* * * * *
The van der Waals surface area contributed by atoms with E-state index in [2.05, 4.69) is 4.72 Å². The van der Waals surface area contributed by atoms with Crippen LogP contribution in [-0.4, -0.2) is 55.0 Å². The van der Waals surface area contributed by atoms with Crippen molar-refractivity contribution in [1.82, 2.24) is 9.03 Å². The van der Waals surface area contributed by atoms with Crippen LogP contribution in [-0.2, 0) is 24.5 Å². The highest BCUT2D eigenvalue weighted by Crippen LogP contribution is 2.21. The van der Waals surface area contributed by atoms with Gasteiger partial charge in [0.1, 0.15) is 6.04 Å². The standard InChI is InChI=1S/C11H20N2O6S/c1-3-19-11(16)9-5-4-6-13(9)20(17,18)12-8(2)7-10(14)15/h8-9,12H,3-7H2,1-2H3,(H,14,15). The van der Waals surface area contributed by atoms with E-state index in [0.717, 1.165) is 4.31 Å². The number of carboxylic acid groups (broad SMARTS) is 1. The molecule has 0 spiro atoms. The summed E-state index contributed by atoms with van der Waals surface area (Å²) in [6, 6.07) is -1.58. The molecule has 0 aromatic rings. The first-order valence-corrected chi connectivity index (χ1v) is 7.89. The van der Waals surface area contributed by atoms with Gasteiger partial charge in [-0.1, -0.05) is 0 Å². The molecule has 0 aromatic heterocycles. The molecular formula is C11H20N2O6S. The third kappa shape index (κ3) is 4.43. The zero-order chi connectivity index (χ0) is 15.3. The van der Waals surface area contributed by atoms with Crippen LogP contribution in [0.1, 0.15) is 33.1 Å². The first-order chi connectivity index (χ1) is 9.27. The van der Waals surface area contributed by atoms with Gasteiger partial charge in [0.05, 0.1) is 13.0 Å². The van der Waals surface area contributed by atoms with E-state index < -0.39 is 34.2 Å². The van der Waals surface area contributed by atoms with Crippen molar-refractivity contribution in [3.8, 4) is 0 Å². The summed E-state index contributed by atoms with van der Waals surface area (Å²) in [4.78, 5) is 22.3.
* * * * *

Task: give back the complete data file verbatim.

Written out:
The van der Waals surface area contributed by atoms with E-state index in [2.05, 4.69) is 4.72 Å². The van der Waals surface area contributed by atoms with Crippen LogP contribution in [-0.4, -0.2) is 55.0 Å². The van der Waals surface area contributed by atoms with Crippen molar-refractivity contribution in [1.82, 2.24) is 9.03 Å². The van der Waals surface area contributed by atoms with Crippen LogP contribution in [-0.2, 0) is 24.5 Å². The highest BCUT2D eigenvalue weighted by Crippen LogP contribution is 2.21. The van der Waals surface area contributed by atoms with Gasteiger partial charge in [0.1, 0.15) is 6.04 Å². The standard InChI is InChI=1S/C11H20N2O6S/c1-3-19-11(16)9-5-4-6-13(9)20(17,18)12-8(2)7-10(14)15/h8-9,12H,3-7H2,1-2H3,(H,14,15). The van der Waals surface area contributed by atoms with E-state index in [0.717, 1.165) is 4.31 Å². The number of carboxylic acid groups (broad SMARTS) is 1. The molecule has 0 spiro atoms. The summed E-state index contributed by atoms with van der Waals surface area (Å²) in [6, 6.07) is -1.58. The molecule has 0 aromatic rings. The first-order valence-corrected chi connectivity index (χ1v) is 7.89. The van der Waals surface area contributed by atoms with Gasteiger partial charge in [-0.1, -0.05) is 0 Å². The molecule has 0 aromatic heterocycles. The molecular formula is C11H20N2O6S. The third kappa shape index (κ3) is 4.43. The zero-order chi connectivity index (χ0) is 15.3. The van der Waals surface area contributed by atoms with Crippen LogP contribution in [0.1, 0.15) is 33.1 Å². The first-order chi connectivity index (χ1) is 9.27. The van der Waals surface area contributed by atoms with Gasteiger partial charge in [0.05, 0.1) is 13.0 Å². The van der Waals surface area contributed by atoms with E-state index < -0.39 is 34.2 Å². The van der Waals surface area contributed by atoms with Crippen molar-refractivity contribution in [3.8, 4) is 0 Å². The summed E-state index contributed by atoms with van der Waals surface area (Å²) in [4.78, 5) is 22.3.